In that moment, Brown came up with his mantra: Absolute victory every day.

He quickly progressed to the next level: walking. He also started to read books about stroke recovery, which led him to learn more about nerves. He made an odd discovery: When he yawned, his leg would activate, the result of oxygen traveling to his brain. He could feel his leg, but when he yawned it was different. “All of a sudden, it was like a little baby,” he said, as his fingers danced on the top of his thigh to show how it would suddenly come to life.

A nutritionist recommended hyperbaric oxygen chamber therapy, which has become a regular part of his recovery. On June 11, he was discharged from Kings County.

Brown’s recovery keeps him in continual a state of wonder; small steps are big victories — or absolute victories. He refuses to think about his prognosis. “I think I blocked all that out,” he said, “because I’m going to dance soon.”

Brown not only dances like no one else, he also makes dances like no one else by choreographing a sonic world — weaving musical tapestries — as well as a visual one. In his remarkable “Grace” (1999), created for Alvin Ailey American Dance Theater, the music — Afrobeat and house, along with Duke Ellington’s achingly beautiful “Come Sunday” — gives the dance its life and breadth, its gravity and lightness and, ultimately, its spiritual transcendence. “Grace” is a classic, every bit as important in the dance canon as the 1960 masterpiece, “Revelations,” which put Alvin Ailey on the map.

Brown has made numerous classics for his own company, too. There are no premieres in his Joyce season — the lineup includes “Ebony Magazine: To A Village,” “Come Ye” and “Upside Down” — but that isn’t the point. The more you see a dance by Brown, the more you get inside of it and penetrate it; his dances are exhilarating. (This summer, he will unveil “The Equality of Night and Day,” featuring music by the jazz composer Jason Moran, at Jacob’s Pillow Dance Festival.)

Brown still maintains a company, though that has become less common in the contemporary dance world; many choreographers like to work with dancers on a project-by-project basis. And balancing a company’s artistic and administrative sides is never easy.

The Joyce stepped in to help. In 2015, the theater began working with Sharon Luckman, a former executive director of the Ailey company, in conjunction with a grant to give companies performing there administrative help.

Linda Shelton, the Joyce’s executive director, said Luckman discovered Evidence had lost its tax-exempt status, which meant that it would lose financial support from both individual donors and foundations. “There’s so much paperwork that you have to do to keep that up, and they just weren’t doing it,” Shelton said.

All the same, Brown’s impact on the dance field was too important to let his company slip away. “He has a valuable role to play as a creative storyteller in this moment through a body of work and a legacy of promoting the Black experience through Evidence” Shelton said, adding that “his influence on a generation of dancers is an incredible story.”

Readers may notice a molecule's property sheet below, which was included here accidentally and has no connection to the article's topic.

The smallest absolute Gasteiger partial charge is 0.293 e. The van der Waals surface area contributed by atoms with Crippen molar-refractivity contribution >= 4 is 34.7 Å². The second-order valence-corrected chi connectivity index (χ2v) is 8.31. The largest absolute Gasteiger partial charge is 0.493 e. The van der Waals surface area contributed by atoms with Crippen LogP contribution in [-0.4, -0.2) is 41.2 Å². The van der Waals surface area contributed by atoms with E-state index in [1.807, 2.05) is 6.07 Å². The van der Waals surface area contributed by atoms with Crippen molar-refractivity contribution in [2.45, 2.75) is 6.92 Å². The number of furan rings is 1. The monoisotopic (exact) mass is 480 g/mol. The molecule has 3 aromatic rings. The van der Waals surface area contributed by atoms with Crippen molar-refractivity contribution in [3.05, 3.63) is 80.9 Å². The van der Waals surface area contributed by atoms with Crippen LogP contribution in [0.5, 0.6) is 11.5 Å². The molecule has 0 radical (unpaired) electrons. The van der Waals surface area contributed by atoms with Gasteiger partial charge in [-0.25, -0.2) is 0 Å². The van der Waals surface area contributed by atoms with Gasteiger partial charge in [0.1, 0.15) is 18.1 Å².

The Joyce created a plan to explore a new idea: What if the theater managed the company? “I think it really freed Ron up,” Shelton said. “The whole idea was, ‘Ron, don’t worry about the audit or the 990s or anything. We’re good at that. You stay in the studio.’ ”

Initially, the relationship was to last three years, starting in 2018; it is continuing as the Joyce evaluates the plan to figure out what the next step is. “We want to do what’s right for him and the company,” Shelton said. “It may be to continue this. It may be that he tries to get his 501(c)(3) back. Is this the best thing for the company, for Ron? Is there something that might be better?”

In 2017, the company’s budget was just over $500,000; now, it is nearly twice that amount. The Joyce handles the administrative side of Evidence by acting as its fiscal sponsor; it also does fund-raising and even employs a company manager who coordinates rehearsals and touring, as well as an interim managing director.

And it has provided Brown with something that turned out to be indispensable and all-too rare in the dance world: health insurance.

The therapy that Brown has received — and still does — is critical to his recovery. Also meaningful have been people he’s met, including a nurse who showed him a video of her mother walking down the street a year and a half after having had a stroke.

“She said, ‘Don’t listen to what the doctors say about your prognosis and when you’re going to walk,’” Brown said. “‘Only God knows.’”

Brown also watches videos by Tara Tobias, a physical therapist whose work involves people who have had strokes. “She said that there’s all these theories about how to get people to walk,” he said. “Is it how many steps you take a day? How fast you walk? She said, ‘I just want you to practice how to walk properly. It’s not about how many steps. Just keep walking until you can walk.’”

She has helped him immensely, he said, along — of course — with Cabuag.

Brown, looking at Cabuag, remembered what he told him after the stroke. “It was so deep,” Brown said. “‘You taught me how to dance, and I’m going to teach you how to walk.’”